– Unstable support: If you don’t have contracts in place with your service providers, they can create delays or disruptions in your business. It can be hard to prove non-performances if no contract exists.
To avoid these problems, ensure that you have proper contracts with all of your key suppliers, customers, and employees. This will protect you in the event of any problem that may arise because of them.
Understanding Construction Liens
Construction liens are a big problem for businesses, especially small businesses. A construction lien is a claim that a contractor or supplier can make on a property if they are not paid for their work.
If you are a contractor or a subcontractor, make sure that you are staying on top of payments. You can register a lien on the property if you are not being paid. However, you can only do so within 60 days of completing the contract.
Weathering the Storm With Beeksma Law
Making good choices today can help your business weather any storm. By taking the time to understand your commercial lease, put proper contracts in place, and stay on top of payments, you can protect your business from common problems.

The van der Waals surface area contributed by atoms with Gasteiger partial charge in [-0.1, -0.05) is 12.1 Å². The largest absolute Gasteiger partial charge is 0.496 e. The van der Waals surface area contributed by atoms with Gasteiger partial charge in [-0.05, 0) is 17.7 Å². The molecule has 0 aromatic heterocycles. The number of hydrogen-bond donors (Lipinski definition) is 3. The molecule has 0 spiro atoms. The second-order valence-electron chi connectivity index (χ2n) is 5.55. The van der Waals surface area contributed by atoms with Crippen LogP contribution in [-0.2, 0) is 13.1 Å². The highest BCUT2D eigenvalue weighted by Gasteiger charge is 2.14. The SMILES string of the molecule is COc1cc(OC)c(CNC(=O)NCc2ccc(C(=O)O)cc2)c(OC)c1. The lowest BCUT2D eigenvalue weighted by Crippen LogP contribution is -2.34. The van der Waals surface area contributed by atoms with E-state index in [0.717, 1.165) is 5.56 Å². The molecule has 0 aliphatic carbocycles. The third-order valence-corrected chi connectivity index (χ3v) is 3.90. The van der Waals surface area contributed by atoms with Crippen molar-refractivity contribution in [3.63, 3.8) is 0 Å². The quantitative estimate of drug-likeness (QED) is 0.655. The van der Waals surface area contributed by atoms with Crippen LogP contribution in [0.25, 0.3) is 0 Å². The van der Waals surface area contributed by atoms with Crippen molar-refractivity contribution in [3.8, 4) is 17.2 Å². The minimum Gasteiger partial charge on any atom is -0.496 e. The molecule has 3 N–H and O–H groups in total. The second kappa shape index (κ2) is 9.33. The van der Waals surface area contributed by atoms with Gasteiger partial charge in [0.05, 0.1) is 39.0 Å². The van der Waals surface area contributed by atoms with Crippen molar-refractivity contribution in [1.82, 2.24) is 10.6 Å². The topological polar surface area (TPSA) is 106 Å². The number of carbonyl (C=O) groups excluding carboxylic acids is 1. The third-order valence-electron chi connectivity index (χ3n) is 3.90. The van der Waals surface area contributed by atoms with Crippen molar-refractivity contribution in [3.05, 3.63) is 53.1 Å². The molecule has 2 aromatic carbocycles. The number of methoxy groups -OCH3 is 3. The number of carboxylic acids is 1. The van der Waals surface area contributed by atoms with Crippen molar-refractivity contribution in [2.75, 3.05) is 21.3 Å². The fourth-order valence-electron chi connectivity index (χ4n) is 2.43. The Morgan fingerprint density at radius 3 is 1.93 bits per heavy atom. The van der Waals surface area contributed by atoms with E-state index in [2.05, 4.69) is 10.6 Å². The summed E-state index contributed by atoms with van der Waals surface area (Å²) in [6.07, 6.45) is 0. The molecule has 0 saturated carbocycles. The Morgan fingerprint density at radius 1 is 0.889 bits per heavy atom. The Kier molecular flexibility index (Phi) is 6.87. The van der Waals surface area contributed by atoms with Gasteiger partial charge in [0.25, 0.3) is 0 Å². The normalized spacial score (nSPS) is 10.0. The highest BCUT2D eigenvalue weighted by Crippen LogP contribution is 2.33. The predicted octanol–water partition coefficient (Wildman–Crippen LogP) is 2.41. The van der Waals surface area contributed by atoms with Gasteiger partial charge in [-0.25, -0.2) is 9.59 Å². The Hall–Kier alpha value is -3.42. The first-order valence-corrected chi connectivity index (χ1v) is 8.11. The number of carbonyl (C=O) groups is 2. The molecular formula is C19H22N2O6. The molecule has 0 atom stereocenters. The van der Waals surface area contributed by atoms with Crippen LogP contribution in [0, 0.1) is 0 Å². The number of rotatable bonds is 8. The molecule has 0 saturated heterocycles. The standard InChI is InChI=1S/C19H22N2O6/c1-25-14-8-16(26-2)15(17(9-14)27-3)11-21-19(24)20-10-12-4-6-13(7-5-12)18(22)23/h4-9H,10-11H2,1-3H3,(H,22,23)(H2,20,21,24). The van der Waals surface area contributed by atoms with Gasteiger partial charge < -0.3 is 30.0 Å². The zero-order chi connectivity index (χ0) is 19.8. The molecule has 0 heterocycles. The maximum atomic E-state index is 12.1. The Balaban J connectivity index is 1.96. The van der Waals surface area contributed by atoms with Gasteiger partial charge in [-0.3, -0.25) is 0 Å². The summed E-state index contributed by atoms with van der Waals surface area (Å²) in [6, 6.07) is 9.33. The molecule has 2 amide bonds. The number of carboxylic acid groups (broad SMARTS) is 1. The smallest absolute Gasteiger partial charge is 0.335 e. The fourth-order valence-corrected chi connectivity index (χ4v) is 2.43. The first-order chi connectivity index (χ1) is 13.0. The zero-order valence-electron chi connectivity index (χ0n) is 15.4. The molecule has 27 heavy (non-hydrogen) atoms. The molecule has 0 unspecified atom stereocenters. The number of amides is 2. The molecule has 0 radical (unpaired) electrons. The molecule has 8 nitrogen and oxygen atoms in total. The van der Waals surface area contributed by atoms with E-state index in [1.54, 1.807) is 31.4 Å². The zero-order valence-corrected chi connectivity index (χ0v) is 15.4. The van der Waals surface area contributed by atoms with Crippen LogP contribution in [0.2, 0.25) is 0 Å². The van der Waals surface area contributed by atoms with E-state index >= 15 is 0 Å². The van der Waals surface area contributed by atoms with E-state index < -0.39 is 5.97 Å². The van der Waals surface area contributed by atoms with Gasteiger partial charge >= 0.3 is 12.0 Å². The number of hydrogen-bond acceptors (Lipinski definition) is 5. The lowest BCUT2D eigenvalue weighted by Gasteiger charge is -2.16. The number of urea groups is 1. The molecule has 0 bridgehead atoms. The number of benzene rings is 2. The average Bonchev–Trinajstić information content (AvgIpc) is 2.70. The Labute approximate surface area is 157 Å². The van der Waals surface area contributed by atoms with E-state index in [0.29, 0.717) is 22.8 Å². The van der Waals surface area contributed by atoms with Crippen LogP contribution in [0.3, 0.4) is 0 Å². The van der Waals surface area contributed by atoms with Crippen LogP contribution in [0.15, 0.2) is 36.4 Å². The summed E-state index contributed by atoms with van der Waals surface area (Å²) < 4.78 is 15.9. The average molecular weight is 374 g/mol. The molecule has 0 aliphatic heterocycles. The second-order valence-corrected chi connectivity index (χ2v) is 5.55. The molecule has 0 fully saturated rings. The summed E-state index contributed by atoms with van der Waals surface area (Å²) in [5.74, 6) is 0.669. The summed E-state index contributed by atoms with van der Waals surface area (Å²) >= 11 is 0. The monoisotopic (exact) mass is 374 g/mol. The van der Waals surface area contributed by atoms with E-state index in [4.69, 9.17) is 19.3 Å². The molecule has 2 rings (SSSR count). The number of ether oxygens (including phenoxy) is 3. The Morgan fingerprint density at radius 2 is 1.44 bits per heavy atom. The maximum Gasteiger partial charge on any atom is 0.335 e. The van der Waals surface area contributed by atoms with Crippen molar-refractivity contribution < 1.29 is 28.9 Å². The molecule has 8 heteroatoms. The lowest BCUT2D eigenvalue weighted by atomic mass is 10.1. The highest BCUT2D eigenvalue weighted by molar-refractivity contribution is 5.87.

At Beeksma Law, we know the struggles that entrepreneurs face. We are here to help you protect your business from the common legal problems that can arise. Contact us today to discuss how we can help you.
Disclaimer: This article on commercial leases is intended for the purposes of providing information only and is to be used only for the purposes of guidance. This article is not intended to be relied upon as the giving of legal advice and does not purport to be exhaustive.
Moving from your garage (or kitchen table) to a storefront or office space is a significant step for any business. That commercial lease tells the world that you are serious about your business and committed to its success. But commercial leases come with a price tag, both in terms of the monthly rent and the upfront costs associated with leasing commercial space.
Before signing a lease, it is important to understand the different types of commercial leases and what they entail. We believe that an informed tenant is a happy tenant. So, we have put together this article to help you understand the ins and outs of commercial leases.